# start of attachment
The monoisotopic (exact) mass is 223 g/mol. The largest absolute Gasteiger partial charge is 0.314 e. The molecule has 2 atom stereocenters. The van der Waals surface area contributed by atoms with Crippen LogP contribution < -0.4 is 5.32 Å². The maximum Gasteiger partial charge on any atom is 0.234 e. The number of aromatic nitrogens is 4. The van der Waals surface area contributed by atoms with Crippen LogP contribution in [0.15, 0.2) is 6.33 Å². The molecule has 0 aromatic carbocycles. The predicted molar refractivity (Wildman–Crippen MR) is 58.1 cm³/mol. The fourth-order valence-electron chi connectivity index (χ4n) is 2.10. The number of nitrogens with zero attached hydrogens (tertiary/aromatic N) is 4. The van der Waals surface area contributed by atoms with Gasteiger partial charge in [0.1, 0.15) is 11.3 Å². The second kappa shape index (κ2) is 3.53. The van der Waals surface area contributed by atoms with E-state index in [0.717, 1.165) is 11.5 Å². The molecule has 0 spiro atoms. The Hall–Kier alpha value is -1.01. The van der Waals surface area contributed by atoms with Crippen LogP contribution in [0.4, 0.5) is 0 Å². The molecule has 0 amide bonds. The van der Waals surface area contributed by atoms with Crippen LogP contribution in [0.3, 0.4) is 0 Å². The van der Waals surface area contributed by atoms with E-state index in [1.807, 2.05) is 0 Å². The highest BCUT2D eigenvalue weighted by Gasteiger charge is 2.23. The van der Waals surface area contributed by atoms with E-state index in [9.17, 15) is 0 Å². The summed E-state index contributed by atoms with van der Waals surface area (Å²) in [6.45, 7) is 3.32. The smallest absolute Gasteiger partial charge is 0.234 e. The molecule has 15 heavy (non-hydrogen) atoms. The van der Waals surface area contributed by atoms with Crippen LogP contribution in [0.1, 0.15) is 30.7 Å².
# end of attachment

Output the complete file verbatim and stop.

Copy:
The monoisotopic (exact) mass is 223 g/mol. The largest absolute Gasteiger partial charge is 0.314 e. The molecule has 2 atom stereocenters. The van der Waals surface area contributed by atoms with Crippen LogP contribution < -0.4 is 5.32 Å². The maximum Gasteiger partial charge on any atom is 0.234 e. The number of aromatic nitrogens is 4. The van der Waals surface area contributed by atoms with Crippen LogP contribution in [0.15, 0.2) is 6.33 Å². The molecule has 0 aromatic carbocycles. The predicted molar refractivity (Wildman–Crippen MR) is 58.1 cm³/mol. The fourth-order valence-electron chi connectivity index (χ4n) is 2.10. The number of nitrogens with zero attached hydrogens (tertiary/aromatic N) is 4. The van der Waals surface area contributed by atoms with Gasteiger partial charge in [0.1, 0.15) is 11.3 Å². The second kappa shape index (κ2) is 3.53. The van der Waals surface area contributed by atoms with E-state index in [0.717, 1.165) is 11.5 Å². The molecule has 0 spiro atoms. The Hall–Kier alpha value is -1.01. The van der Waals surface area contributed by atoms with Crippen LogP contribution in [0.4, 0.5) is 0 Å². The molecule has 0 amide bonds. The van der Waals surface area contributed by atoms with Crippen LogP contribution in [0.3, 0.4) is 0 Å². The van der Waals surface area contributed by atoms with E-state index in [1.807, 2.05) is 0 Å². The highest BCUT2D eigenvalue weighted by Gasteiger charge is 2.23. The van der Waals surface area contributed by atoms with E-state index in [9.17, 15) is 0 Å². The summed E-state index contributed by atoms with van der Waals surface area (Å²) in [6.45, 7) is 3.32. The smallest absolute Gasteiger partial charge is 0.234 e. The molecule has 15 heavy (non-hydrogen) atoms. The van der Waals surface area contributed by atoms with Crippen LogP contribution in [0.1, 0.15) is 30.7 Å².